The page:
Maroons To Face Centre Shortage
They were the players Queensland Origin folklore was built upon.
Origin's first man of the match, the rampaging Chris Close; giant Gene Miles who needed four Blues to tie up those long limbs; the colossus that was Mal Meninga, a man who rewrote representative record books through to the silky smooth Steve Renouf, the passion and bravery of Brent Tate, the sly skills of Justin Hodges and the modern marvel that is Greg Inglis.
But as the next wave of Maroons gather in Queensland's south-east over the next week, there is a question that must be asked: where have all the Queensland centres gone?
Only one member of the 20-strong Emerging Origin squad that will assemble on the Gold Coast next Friday – Rooster Dale Copley – is a recognised centre and the three Queensland-based NRL teams are likely to start 2017 with only one Maroons-eligible centre amongst them (North Queensland's Justin O'Neill).
O'Neill and Inglis were the Maroons centre pairing for Game Three last year but a look through NRL.com's predicted line-ups for Round 1 suggests that there will be only five Queenslanders (O'Neill, Dane Gagai, Will Chambers, Hymel Hunt and Ricky Leutele) lining up in the three-quarters for their respective clubs.
And the news is not much better in the junior grades, evidenced by exciting Broncos prospect Gehamat Shibasaki last year representing both the Queensland under-18s and under-20s only weeks apart.
Former Maroons centre Josh Hannay is now charged with ushering through the next generation as coach of the Queensland under-18s team and believes that the way the game is played in the modern era has all but brought an end to the days of 'strike centres'.
On Friday at the Queensland Academy of Sport camp in Brisbane Hannay spoke to his under-18s about facing Renouf and the Broncos at the then ANZ Stadium but says as teams now prefer to go through opposition defences, there is less and less space to go around them.
"The way the game is currently played a winger has more of an influence and impact on a game than a centre. A centre in the game today almost seems like a dying art, a lost art," Hannay told NRL.com.
"The days where you would set up to play to your strike centre are just about gone.
"I was telling the boys about some of my experiences against the great Broncos sides of the late 1990s when they were at QEII and you would turn up in the bus and get chills down your spine.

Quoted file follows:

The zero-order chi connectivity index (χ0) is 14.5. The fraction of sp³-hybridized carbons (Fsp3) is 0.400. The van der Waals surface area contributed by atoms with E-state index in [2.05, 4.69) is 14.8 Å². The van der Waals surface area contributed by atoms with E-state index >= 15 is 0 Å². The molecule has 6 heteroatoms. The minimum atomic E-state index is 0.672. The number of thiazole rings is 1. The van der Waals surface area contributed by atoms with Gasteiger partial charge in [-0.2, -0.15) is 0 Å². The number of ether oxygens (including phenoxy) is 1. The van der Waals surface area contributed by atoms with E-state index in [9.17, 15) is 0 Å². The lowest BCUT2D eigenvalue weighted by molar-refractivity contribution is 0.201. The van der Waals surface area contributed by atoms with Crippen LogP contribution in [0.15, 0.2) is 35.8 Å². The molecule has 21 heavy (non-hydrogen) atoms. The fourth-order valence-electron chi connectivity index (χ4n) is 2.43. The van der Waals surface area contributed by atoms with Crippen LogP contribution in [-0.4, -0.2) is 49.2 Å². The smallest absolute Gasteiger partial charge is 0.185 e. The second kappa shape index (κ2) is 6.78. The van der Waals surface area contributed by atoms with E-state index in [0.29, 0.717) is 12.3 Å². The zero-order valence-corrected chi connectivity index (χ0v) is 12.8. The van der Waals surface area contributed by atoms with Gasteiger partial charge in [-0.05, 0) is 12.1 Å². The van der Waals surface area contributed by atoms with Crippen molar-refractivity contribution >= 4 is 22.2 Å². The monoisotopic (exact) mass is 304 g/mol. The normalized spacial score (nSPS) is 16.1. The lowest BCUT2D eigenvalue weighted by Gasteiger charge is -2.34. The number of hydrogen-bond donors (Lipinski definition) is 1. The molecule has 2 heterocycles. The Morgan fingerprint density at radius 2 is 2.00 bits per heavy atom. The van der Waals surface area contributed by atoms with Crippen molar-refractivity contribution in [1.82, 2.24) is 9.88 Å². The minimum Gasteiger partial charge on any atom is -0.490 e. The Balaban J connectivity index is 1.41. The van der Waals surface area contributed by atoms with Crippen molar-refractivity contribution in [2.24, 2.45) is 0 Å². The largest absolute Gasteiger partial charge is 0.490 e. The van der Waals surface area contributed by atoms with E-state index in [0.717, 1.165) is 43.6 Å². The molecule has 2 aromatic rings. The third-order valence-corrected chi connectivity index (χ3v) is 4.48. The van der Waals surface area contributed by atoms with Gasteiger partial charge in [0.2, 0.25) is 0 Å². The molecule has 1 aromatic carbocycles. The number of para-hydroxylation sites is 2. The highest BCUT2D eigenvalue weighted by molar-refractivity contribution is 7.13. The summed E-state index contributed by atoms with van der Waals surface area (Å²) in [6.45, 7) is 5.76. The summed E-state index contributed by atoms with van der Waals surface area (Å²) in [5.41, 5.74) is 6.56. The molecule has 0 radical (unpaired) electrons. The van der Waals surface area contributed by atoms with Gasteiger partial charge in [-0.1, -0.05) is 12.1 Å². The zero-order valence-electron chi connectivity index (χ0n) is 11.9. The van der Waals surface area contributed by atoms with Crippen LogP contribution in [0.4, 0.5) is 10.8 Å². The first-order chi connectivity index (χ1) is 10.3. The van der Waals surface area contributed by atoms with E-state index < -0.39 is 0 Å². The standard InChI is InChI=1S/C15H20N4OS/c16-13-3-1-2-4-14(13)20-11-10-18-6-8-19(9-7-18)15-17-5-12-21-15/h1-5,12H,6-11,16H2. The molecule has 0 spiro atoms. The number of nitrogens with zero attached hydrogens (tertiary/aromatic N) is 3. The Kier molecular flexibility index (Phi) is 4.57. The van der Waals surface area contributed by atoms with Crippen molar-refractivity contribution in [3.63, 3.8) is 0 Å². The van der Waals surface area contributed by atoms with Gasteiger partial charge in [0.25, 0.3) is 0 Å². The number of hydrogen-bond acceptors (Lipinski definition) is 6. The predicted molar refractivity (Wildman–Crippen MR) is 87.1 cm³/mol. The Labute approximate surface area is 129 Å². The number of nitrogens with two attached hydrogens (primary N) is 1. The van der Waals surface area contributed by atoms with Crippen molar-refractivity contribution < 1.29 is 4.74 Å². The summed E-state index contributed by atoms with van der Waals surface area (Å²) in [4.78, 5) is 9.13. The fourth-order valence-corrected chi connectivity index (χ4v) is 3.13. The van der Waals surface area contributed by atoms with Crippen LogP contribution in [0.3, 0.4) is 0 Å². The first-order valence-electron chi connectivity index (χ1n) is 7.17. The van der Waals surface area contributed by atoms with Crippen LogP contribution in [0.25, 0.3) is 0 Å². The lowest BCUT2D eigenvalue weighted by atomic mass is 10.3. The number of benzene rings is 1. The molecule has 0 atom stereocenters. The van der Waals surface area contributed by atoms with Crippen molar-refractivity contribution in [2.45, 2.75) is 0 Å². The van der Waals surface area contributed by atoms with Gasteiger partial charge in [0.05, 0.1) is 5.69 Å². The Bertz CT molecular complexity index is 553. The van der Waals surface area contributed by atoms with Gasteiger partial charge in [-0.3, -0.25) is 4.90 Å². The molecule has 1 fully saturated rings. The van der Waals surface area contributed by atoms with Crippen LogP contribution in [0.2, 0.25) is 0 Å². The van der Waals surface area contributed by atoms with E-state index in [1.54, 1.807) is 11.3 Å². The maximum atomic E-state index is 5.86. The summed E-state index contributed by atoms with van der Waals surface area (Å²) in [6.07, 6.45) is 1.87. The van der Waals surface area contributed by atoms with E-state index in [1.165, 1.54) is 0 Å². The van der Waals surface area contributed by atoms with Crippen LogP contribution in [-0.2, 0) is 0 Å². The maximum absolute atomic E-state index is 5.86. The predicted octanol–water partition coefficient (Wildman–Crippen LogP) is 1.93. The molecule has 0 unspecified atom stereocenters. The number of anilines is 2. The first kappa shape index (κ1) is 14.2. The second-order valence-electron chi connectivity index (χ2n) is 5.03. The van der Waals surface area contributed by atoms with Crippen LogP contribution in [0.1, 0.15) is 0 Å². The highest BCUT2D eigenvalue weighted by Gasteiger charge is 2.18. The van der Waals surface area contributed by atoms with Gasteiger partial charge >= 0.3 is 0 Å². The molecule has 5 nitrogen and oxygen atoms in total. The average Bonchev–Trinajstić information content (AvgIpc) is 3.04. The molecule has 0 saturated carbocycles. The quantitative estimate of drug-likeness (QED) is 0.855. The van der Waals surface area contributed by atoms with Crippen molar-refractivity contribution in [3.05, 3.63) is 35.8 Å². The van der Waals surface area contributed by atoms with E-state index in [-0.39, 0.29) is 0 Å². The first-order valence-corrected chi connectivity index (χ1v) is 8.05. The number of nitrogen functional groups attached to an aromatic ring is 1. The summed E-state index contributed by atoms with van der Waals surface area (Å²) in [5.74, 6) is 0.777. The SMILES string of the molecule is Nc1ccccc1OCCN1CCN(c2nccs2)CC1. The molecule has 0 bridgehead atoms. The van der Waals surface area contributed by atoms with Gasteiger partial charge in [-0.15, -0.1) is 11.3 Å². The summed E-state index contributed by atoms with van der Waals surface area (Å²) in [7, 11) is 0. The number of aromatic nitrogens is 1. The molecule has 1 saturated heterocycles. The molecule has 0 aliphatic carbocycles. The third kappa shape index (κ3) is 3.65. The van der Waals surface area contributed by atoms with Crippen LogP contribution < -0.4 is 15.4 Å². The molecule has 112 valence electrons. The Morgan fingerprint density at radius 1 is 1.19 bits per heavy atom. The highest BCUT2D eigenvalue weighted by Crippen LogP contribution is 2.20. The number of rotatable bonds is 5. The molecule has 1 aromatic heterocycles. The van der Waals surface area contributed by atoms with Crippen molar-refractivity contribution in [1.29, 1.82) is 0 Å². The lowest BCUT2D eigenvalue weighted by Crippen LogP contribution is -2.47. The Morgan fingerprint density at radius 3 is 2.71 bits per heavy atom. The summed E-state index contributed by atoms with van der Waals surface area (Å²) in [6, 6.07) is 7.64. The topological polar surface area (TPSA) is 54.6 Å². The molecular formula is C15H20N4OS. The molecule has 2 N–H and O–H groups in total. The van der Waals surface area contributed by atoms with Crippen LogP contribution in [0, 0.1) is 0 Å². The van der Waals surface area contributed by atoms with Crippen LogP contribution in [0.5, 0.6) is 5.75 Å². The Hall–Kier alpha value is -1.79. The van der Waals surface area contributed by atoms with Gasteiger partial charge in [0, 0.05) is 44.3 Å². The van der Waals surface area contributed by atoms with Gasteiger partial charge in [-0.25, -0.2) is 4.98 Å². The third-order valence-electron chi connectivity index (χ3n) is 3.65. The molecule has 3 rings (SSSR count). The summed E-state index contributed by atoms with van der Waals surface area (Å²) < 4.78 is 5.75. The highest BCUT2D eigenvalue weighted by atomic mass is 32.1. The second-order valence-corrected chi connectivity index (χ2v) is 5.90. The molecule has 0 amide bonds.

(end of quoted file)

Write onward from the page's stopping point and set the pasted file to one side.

"Brisbane would play a style of footy where they would play to 'Pearl' (Renouf) and they would have 'Locky' (Darren Lockyer) as the fullback sniffing around him but those days are gone.
"You just don't see teams play to strike centres anymore."
Shibasaki was only midway through his first season in the under-20s and still just 18 years of age when he was selected to play in the Under-20s Origin match three weeks after playing for the under-18s state team.
Although a gifted young talent tipped for a bright future, that in itself was seen as a sign that Queensland's centre stocks were something of a concern in the junior ranks.
"At the [Queensland] camp this time last year I was in the 18s camp and I wasn't expecting anything from the 20s," Shibasaki told NRL.com.
"I knew I was playing in the same competition where they were getting picked at but judging by all the older boys in front of me I thought I wouldn't have made it through.
"But due to some injuries I luckily got a chance to play and I was shocked."
Now an assistant coach with the Cowboys as well as being the Queensland under-18s mentor, Hannay suggests that coaches are now looking for centres who can bust through the line rather than use their speed to go around it.
"Centres and back-rowers from a physical point of view a lot of the time are very similar," Hannay said.
"Possibly good young centres that are coming through with a good build are being moulded into back-rowers or if they don't have the build but have the speed they're being pushed out to a wing.
"I've got no data or analysis to back this up but I think for some time now the game has trended in a way that has basically played the centres out of the game.
"So coaches now are thinking that if they've got a great centre let's put him at fullback or mould him into a back-rower and that centre guy is almost just making up the numbers.
"There doesn't seem to be this need anymore, because of the way the game is being played, to have strike centres."
This article first appeared on NRL.com